6) What are the main challenges converting scores into videos? Is there stuff you can’t do? What are the limitations, what are the advantages?

• I can only think of one main limitation. You know how annoying it is when somebody takes footage with their mobile device in portrait mode? Since the portrait frame displays perpendicular to the 16×9 landscape frame that YouTube uses, the video becomes so small because of all the wasted space. Unless you have a vertical computer monitor, or you’re watching on an iPad, there’s only so far you can zoom in to view the detail of the video. Likewise, I think you will find that most of the videos uploaded to Incipitsify and Score Follower are of solo or small chamber ensembles because we can easily squeeze a system or two within the frame and fill up most of the space. Orchestral, or other tall scores unfortunately do not display well within the landscape format. I guess this is an interesting issue in that we are not promoting as much repertoire for large ensembles—and these are precisely the ones that need promotion the most!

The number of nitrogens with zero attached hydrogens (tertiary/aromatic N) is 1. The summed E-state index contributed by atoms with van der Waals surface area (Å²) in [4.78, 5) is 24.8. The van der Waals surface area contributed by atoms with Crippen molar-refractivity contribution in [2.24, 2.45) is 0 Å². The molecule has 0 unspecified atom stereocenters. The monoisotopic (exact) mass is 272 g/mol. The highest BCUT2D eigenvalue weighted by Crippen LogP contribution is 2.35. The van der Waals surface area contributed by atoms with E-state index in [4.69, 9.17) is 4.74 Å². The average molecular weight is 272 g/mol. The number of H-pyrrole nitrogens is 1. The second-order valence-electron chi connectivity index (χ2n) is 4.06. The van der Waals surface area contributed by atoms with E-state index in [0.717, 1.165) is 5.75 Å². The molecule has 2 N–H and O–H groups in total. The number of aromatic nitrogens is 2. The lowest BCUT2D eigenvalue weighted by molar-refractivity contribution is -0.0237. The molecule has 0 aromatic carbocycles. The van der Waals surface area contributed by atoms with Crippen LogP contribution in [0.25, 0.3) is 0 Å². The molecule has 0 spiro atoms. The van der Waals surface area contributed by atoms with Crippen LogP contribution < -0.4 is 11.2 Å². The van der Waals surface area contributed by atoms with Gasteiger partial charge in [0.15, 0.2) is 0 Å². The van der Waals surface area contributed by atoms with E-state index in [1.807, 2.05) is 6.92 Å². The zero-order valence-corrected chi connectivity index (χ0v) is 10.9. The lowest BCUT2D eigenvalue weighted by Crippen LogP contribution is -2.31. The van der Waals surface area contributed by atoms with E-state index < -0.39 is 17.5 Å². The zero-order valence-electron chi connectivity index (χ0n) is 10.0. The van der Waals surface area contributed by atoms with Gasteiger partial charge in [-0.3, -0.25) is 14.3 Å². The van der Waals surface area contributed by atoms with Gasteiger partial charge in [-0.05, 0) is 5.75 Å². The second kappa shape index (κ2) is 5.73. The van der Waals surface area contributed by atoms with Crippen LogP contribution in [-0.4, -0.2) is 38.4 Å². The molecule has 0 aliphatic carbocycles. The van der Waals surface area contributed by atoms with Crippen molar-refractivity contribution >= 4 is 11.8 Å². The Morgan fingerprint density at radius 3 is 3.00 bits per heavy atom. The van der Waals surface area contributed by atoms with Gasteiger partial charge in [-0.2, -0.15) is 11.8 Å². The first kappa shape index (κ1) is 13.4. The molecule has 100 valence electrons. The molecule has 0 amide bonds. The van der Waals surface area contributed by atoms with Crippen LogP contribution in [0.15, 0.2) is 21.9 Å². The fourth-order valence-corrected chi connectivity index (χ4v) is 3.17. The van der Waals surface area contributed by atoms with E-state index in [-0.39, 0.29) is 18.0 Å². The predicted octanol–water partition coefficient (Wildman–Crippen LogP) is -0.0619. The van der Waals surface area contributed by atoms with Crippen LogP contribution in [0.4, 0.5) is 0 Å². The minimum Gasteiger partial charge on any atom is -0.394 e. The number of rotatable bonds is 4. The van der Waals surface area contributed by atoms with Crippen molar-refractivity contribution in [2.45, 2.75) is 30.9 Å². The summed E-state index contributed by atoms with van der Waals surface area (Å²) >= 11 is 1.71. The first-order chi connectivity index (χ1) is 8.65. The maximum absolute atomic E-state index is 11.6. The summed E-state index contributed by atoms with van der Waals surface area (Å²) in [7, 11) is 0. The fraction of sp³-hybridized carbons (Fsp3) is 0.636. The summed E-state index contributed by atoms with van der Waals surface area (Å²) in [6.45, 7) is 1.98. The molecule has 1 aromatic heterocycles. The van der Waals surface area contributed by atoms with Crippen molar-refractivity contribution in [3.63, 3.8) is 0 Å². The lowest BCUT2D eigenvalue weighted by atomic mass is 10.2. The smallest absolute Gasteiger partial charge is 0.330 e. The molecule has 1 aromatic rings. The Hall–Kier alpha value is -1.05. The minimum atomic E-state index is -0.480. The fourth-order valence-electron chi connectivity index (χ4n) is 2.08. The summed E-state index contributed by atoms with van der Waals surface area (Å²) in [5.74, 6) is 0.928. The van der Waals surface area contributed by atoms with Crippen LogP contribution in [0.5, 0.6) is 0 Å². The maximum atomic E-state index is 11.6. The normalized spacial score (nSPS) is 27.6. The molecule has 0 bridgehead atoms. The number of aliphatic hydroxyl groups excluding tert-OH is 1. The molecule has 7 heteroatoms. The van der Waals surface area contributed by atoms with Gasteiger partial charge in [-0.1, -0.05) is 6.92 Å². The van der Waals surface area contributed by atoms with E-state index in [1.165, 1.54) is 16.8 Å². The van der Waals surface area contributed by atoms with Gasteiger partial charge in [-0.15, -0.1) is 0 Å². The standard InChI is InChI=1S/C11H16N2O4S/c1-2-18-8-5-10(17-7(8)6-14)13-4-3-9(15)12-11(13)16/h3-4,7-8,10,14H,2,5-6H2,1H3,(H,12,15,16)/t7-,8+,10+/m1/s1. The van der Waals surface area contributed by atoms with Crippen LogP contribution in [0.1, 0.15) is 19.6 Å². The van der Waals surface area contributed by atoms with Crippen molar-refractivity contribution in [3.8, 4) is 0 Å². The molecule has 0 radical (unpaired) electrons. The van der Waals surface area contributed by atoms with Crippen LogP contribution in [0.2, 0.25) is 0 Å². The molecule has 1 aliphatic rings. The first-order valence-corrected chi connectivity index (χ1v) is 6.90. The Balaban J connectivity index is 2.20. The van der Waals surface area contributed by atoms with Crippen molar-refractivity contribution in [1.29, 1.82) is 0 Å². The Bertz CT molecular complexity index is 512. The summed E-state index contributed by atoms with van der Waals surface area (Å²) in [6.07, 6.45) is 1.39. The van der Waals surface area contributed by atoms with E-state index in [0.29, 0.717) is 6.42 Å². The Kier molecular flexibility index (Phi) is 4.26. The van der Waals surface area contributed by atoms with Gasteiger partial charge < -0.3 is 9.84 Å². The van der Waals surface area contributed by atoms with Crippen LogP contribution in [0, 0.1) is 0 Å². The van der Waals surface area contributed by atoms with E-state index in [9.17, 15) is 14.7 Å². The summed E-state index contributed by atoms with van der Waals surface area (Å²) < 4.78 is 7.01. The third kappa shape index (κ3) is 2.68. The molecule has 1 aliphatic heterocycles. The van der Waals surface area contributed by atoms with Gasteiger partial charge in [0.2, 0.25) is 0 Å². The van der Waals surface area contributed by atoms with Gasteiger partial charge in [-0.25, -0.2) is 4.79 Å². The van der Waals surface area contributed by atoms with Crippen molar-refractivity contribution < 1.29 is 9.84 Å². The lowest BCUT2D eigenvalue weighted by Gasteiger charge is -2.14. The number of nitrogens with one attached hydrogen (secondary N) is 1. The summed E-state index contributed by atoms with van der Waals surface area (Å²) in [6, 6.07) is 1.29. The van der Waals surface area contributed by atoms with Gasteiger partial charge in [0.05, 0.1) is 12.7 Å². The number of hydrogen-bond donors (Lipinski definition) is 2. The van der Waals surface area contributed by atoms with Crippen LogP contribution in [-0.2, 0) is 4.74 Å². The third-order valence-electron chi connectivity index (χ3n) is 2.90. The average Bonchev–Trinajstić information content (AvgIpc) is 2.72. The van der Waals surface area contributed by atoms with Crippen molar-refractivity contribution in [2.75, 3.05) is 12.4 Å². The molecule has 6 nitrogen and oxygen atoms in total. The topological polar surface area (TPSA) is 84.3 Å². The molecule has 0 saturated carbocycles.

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Eine Antwort

  1. @Moritz: Great interview, I didn’t know these YouTube channels, thanks a lot :-)